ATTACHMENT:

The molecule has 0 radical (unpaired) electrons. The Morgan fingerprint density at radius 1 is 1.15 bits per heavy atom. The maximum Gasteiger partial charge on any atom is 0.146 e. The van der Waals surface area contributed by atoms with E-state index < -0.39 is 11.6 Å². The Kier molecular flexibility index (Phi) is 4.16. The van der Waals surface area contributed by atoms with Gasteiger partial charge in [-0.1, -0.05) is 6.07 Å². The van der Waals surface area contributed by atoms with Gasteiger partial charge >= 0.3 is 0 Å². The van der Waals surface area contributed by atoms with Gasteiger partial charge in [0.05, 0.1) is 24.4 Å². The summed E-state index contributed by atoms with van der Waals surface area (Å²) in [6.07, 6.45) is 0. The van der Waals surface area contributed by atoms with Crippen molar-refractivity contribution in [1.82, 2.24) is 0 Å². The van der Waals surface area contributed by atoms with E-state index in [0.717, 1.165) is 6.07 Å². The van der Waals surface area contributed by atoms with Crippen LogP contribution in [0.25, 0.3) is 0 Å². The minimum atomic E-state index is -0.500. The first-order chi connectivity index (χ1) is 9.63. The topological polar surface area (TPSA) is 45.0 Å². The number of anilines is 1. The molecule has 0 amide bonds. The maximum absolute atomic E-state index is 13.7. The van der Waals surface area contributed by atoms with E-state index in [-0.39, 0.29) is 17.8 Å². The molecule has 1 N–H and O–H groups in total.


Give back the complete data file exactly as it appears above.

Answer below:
The molecule has 0 radical (unpaired) electrons. The Morgan fingerprint density at radius 1 is 1.15 bits per heavy atom. The maximum Gasteiger partial charge on any atom is 0.146 e. The van der Waals surface area contributed by atoms with E-state index < -0.39 is 11.6 Å². The Kier molecular flexibility index (Phi) is 4.16. The van der Waals surface area contributed by atoms with Gasteiger partial charge in [-0.1, -0.05) is 6.07 Å². The van der Waals surface area contributed by atoms with Gasteiger partial charge >= 0.3 is 0 Å². The van der Waals surface area contributed by atoms with Gasteiger partial charge in [0.05, 0.1) is 24.4 Å². The summed E-state index contributed by atoms with van der Waals surface area (Å²) in [6.07, 6.45) is 0. The van der Waals surface area contributed by atoms with Crippen molar-refractivity contribution in [1.82, 2.24) is 0 Å². The van der Waals surface area contributed by atoms with E-state index in [0.717, 1.165) is 6.07 Å². The van der Waals surface area contributed by atoms with Crippen LogP contribution in [0.25, 0.3) is 0 Å². The minimum atomic E-state index is -0.500. The first-order chi connectivity index (χ1) is 9.63. The topological polar surface area (TPSA) is 45.0 Å². The number of anilines is 1. The molecule has 0 amide bonds. The maximum absolute atomic E-state index is 13.7. The van der Waals surface area contributed by atoms with E-state index in [-0.39, 0.29) is 17.8 Å². The molecule has 1 N–H and O–H groups in total.